UNC Scientists Succeed In Inserting Gene In Human Cells Via Artificial Chromosome

August 31, 1998

CHAPEL HILL--Using a promising new technique, University of North Carolina at Chapel Hill scientists have for the first time successfully inserted large circular plasmids - doughnut-shaped pieces of DNA containing healthy genes - into human cells and showed the genes functioned as if they belonged there. After more than a year, the genes continued to operate normally.

The work is important, researchers say, because it may offer a more effective method of transferring healthy genes into humans with various illnesses such as hemophilia, cystic fibrosis and sickle cell anemia and improve treatment.

"We have been able to do this with a piece of DNA five to 20 times the usual size scientists work with," said Dr. Jean Michel Vos, associate professor of biochemistry at the UNC-CH School of Medicine. "Although so far we have worked only in cultured human cells in the laboratory, we believe it could eventually work well directly in humans. It is exciting and very promising."

A report on the research appears in the September issue of Human Gene Therapy, a scientific journal. Besides Vos, authors are Drs. Eva Maria Westphal, postdoctoral fellow in medicine; Halina Sierakowska, postdoctoral fellow in biochemistry; and Ryszard Kole, associate professor of pharmacology; and technician Elisabeth Livanos, all of the UNC Lineberger Comprehensive Cancer Center.

Researchers transferred genes responsible for producing Beta-globin, one of two chief components of hemoglobin, the large molecule that carries oxygen in blood. Each time their cultured human cells divided, the genes replicated, or reproduced, as well and functioned for more than a year.

"You can think of it as an artificial chromosome," Vos said. "It does not become part of any of the 46 original chromosomes in each cell nucleus by inserting itself into them, but it is in addition to them."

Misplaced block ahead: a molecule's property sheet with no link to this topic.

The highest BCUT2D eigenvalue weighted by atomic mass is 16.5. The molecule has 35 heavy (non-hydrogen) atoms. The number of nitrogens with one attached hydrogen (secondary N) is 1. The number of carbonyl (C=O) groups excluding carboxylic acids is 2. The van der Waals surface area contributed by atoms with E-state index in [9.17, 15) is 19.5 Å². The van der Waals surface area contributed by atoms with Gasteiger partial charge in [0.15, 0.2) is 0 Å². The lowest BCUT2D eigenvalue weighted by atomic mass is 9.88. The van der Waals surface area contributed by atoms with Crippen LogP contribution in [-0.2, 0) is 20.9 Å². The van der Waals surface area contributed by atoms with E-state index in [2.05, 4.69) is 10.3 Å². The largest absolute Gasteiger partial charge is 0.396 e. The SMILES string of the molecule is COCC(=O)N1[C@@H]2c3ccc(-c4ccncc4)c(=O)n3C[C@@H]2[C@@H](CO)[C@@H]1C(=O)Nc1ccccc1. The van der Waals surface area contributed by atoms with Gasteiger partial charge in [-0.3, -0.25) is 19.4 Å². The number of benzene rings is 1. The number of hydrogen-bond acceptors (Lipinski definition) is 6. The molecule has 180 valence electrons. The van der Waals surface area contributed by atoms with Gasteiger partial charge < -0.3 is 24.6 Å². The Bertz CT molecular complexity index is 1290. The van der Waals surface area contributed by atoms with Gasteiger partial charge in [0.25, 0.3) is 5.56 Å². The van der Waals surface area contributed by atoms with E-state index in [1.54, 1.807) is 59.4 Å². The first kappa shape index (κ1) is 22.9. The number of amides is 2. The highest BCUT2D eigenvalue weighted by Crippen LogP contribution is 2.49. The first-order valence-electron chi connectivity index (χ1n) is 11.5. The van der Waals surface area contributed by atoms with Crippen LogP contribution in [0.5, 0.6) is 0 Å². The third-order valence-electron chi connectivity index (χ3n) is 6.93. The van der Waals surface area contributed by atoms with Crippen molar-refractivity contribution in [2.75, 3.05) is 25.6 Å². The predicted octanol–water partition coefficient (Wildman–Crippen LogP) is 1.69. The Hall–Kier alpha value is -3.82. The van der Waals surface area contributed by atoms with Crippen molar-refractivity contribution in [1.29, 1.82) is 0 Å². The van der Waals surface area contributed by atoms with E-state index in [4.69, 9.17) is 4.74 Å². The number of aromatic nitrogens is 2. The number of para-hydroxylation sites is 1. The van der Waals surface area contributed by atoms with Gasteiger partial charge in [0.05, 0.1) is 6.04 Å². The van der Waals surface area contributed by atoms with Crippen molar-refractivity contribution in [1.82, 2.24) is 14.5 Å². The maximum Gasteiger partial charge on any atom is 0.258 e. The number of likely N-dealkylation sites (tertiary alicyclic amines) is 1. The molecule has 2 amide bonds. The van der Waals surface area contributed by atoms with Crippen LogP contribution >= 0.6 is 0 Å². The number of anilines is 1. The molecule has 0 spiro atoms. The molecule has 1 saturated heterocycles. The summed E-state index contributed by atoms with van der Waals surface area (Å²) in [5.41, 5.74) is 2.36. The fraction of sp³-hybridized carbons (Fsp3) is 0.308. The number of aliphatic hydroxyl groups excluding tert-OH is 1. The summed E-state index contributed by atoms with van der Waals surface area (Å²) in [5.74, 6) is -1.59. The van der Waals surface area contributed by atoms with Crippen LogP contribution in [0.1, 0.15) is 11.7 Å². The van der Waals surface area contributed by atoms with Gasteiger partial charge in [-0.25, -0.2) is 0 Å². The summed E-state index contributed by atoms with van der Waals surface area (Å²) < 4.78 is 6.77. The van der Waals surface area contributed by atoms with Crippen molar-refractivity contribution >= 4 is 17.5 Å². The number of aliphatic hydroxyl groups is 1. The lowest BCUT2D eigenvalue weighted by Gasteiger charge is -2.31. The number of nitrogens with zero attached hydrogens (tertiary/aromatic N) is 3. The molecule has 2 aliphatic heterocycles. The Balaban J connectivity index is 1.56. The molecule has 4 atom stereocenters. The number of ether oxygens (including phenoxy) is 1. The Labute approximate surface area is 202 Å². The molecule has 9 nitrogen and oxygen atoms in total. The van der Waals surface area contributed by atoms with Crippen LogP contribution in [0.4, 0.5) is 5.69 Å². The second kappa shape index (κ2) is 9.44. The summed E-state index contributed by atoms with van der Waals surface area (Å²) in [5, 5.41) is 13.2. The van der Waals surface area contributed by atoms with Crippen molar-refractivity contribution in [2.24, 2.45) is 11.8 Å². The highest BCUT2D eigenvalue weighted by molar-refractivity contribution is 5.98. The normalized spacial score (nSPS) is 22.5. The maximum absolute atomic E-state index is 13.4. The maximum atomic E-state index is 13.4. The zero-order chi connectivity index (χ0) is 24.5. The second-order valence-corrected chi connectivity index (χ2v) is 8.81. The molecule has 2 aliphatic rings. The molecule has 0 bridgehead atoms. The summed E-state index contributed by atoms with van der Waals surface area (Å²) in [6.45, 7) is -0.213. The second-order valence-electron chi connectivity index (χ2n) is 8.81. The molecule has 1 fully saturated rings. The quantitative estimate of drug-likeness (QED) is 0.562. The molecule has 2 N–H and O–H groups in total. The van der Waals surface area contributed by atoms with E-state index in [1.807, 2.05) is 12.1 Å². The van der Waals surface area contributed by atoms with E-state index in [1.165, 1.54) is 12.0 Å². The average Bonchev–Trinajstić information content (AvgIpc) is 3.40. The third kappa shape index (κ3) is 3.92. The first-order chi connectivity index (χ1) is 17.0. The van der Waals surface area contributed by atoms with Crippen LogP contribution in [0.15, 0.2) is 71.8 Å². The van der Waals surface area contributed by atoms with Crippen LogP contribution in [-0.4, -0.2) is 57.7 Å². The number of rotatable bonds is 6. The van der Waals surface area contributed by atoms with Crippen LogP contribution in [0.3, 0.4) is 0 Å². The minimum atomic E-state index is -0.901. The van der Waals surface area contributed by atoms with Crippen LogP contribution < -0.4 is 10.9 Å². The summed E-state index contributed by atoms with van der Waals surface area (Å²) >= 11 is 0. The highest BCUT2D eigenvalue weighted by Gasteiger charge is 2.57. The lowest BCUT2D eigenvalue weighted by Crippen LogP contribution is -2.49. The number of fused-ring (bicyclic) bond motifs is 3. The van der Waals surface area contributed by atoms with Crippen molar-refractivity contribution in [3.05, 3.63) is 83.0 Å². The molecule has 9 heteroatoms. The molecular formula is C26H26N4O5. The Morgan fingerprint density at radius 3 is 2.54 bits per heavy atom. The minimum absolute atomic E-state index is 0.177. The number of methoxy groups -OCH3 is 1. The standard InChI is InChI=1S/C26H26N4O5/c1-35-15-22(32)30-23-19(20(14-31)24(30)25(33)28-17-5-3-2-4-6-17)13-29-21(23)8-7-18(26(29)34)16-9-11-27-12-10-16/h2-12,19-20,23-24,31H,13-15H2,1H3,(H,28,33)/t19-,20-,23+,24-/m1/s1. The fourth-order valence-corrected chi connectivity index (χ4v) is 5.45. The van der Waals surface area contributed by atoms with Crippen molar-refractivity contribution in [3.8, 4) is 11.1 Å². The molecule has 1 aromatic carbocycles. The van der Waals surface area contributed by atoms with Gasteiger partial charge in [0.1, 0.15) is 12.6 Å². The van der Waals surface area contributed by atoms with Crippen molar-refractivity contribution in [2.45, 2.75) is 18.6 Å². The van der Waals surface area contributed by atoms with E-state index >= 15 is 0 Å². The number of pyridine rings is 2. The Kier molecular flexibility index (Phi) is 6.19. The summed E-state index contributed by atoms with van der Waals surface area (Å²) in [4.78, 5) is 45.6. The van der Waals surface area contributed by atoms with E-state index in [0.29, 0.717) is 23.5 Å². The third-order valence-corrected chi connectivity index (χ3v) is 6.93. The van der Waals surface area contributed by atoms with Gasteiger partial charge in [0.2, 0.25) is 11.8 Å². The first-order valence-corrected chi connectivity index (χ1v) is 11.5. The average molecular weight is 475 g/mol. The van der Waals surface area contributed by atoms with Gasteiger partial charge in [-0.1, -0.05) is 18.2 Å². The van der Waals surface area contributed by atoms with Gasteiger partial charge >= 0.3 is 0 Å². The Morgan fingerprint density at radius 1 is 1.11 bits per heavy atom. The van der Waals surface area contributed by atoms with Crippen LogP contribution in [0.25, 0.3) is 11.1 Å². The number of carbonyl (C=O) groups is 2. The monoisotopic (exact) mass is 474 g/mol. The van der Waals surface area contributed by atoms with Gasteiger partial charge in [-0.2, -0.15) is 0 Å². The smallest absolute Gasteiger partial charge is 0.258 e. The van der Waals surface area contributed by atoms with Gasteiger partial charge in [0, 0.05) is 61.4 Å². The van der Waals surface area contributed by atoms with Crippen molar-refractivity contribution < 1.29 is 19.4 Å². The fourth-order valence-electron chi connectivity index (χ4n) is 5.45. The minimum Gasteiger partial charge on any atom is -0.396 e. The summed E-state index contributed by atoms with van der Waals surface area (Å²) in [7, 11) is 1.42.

In collaboration with Kole's laboratory, Vos and Westphal also showed the genes to be active, going from double-stranded DNA to single strands of RNA, the first step toward production of protein, which is the genes' purpose. DNA and RNA are like molecular blueprints for protein production.

Bacteria first are used, like little factories, to clone DNA outside the human cells because bacteria take only an hour to reproduce rather than the 24 hours human cells require.

The scientists then attach the DNA in circular form to a harmless part of the Epstein-Barr virus because of the virus' ability to replicate and maintain itself in the nucleus of human cells. The virus serves as a vector, or carrier, of the human genes, something like attaching a locomotive to freight cars to take them where they are needed.

By creating separate, artificial chromosomes, researchers no longer have to worry about genes they are transferring attaching randomly to parts of other chromosomes and then not working independently, Westphal said. The circular design promotes strength and stability because linear forms have a greater tendency to break inside the cell nucleus.

"I want to stress that this work is not a gene therapy cure for any disease yet, but I do think it is a major technical step forward," Vos said. "It moves the field from working with shrunken versions of human genes to entire functioning genes. We have shown the genes function and function for a long time."